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Lenders should allow vulnerable people to leave long term fixes without penalties – analysis

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  • 06/09/2019
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Lenders should allow vulnerable people to leave long term fixes without penalties – analysis
The launch of longer-term products and shift towards five-year fixes indicates that consumers want more certainty when it comes to their mortgage payments.

 

While responsible brokers will naturally steer their clients towards the product which suits their circumstances best, with longer term interest rates becoming more appealing, what can the sector do to make it easier for those whose situations may change over such a lengthy period of time?

And, with the Financial Conduct Authority (FCA) focusing on vulnerable clients, what can be done for those whose situations may change during a seven, 10- or 15-year fixed if that change unexpectedly puts them into a vulnerable client situation?

 

Easier exit strategies 

Lilla Dilliway, mortgage and protection adviser at Bluewing Financials suggests lenders must do more to help clients should things drastically change for them. “It would help if the early repayment charge (ERC) wouldn’t be applicable for the entire period so the client has the opportunity to move away from it if something happened,” she says. 

This is backed up by Paul Flavin, managing director of Zing Mortgages, who says: “Lenders should take into account giving exit windows”. He suggests exit opportunities every five or so years, to allow a client to come out of what has turned into a mortgage they are no longer able to pay. 

He says: “I think if they [lenders] gave them exit windows say at five years, they get a six month exit window free of charge then they get it again at 10 years so that at any time, they’re never too far away from what we would consider a reasonable period.  

Ten to 15 years, life changes too much, technology changes too much. You can’t guarantee your health one day to the next. But 15 years, I certainly wouldn’t like to guess where I’d be in both mental capacity and physical capacity.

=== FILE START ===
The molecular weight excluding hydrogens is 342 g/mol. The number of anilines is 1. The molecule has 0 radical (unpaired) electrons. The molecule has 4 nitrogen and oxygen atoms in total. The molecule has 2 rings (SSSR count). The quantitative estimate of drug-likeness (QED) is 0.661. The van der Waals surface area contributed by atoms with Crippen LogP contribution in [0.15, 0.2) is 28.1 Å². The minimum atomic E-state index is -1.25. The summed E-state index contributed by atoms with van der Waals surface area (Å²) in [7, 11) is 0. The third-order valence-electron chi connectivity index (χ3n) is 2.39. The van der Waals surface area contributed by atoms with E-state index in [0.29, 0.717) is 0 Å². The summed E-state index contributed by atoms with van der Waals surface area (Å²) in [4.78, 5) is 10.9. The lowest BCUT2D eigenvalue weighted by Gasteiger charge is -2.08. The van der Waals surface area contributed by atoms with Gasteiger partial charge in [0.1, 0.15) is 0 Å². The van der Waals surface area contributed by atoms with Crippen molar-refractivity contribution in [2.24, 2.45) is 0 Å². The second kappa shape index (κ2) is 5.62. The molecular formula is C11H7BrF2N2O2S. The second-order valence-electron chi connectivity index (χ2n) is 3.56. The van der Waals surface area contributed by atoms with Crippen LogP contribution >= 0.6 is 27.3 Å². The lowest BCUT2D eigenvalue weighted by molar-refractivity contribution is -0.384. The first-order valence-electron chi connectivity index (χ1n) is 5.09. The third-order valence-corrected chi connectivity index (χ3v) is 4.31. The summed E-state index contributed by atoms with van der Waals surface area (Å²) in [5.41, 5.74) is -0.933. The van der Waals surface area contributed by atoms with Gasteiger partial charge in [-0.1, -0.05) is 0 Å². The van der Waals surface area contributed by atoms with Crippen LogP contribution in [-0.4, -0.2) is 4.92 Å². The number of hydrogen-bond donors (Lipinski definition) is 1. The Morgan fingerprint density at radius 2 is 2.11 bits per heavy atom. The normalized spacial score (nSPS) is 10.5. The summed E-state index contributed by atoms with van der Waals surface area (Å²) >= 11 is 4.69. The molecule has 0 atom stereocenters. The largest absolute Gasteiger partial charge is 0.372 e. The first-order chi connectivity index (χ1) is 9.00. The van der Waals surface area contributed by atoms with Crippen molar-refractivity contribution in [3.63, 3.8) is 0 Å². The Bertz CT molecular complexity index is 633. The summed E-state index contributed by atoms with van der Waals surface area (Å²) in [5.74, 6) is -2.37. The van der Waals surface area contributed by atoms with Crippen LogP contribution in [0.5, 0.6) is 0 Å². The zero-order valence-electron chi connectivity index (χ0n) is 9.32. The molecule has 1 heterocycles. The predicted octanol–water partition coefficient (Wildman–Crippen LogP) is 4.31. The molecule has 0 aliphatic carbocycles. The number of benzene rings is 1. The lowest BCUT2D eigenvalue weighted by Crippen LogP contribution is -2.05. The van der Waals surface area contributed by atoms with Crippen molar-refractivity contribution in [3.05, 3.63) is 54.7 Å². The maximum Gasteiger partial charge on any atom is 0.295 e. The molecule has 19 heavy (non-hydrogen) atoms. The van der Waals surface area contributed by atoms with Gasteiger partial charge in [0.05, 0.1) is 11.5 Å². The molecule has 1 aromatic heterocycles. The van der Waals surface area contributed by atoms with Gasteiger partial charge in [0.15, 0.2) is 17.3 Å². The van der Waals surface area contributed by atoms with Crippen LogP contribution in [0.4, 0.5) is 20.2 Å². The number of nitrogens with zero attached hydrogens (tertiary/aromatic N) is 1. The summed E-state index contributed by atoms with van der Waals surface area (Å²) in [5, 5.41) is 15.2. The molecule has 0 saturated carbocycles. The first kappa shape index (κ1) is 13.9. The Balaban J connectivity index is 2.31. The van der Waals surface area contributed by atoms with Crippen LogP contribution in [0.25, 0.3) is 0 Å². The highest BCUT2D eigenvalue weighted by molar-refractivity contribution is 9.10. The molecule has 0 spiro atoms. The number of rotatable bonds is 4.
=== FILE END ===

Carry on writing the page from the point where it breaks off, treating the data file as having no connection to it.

Matthew Fleming-Duffy, director of Cherry Mortgages adds that the market should be moving in the direction of having no ERC penalties beyond the typical five-year period if lenders want to be able to fix clients in for longer periods. “[Lenders are] going to have people paying early repayment charges at some point in the future… is that a good thing?” he said.

 

Predicting the future 

While Dilliway notes it is impossible to “foresee the future”, Ray Boulger, senior mortgage technical manager of John Charcol argues that: “The longer a term of the fix, the more risk that people’s circumstances will change.”  

Boulger continues that although people may not be vulnerable when they take a mortgage out, they may become so a few years down the line.

“That’s one of the issues that’s a bigger problem in the later life market because a higher proportion of older borrowers will come into that category. But it’s important to recognise it’s not just things like dementia that can make people vulnerable.” 

Dilliway goes on to say fewer penalties should be implemented so if someone’s circumstances do change, it does not impact their borrowing abilities for an extended period. She suggests that if a lender can convert a mortgage into an interest-only product when someone cannot keep up with repayments, then it should not be considered as a strike to their credit file.  

“How can we help the client without impeding on their credit file and putting them in an adverse position?” She asks. “It’s nice to give them an interest-only mortgage or give them a payment holiday but if it reflects on their credit file, it’s not helping the client.” 

Mike Owen, adviser at Diverse Advisers admits that while it is “difficult” advisers need to be “very careful” when recommending longer term mortgages. 

 

Thinking of a life plan 

Fleming-Duffy relies on his standard practices when considering how appropriate a longer-term fix will be for a client, simply by asking them to think ahead.

“The way I start the discussion is I ask them to draw out a life plan, show me what they’ll be doing in 12 months. Where do you want to be? What do you want to be doing? Most people can do that,” he says.

“If you start trying to extend that, five years is very tricky. Unless you’re 60 and will retire at 65, or you’ve just had a child and the child won’t go to school for five years, drawing out a five-year plan is tricky.” 

He does have hope for longer mortgages but says “we need more flexibility” before adding: “Life is a changing, it’s a meandering road.”

 

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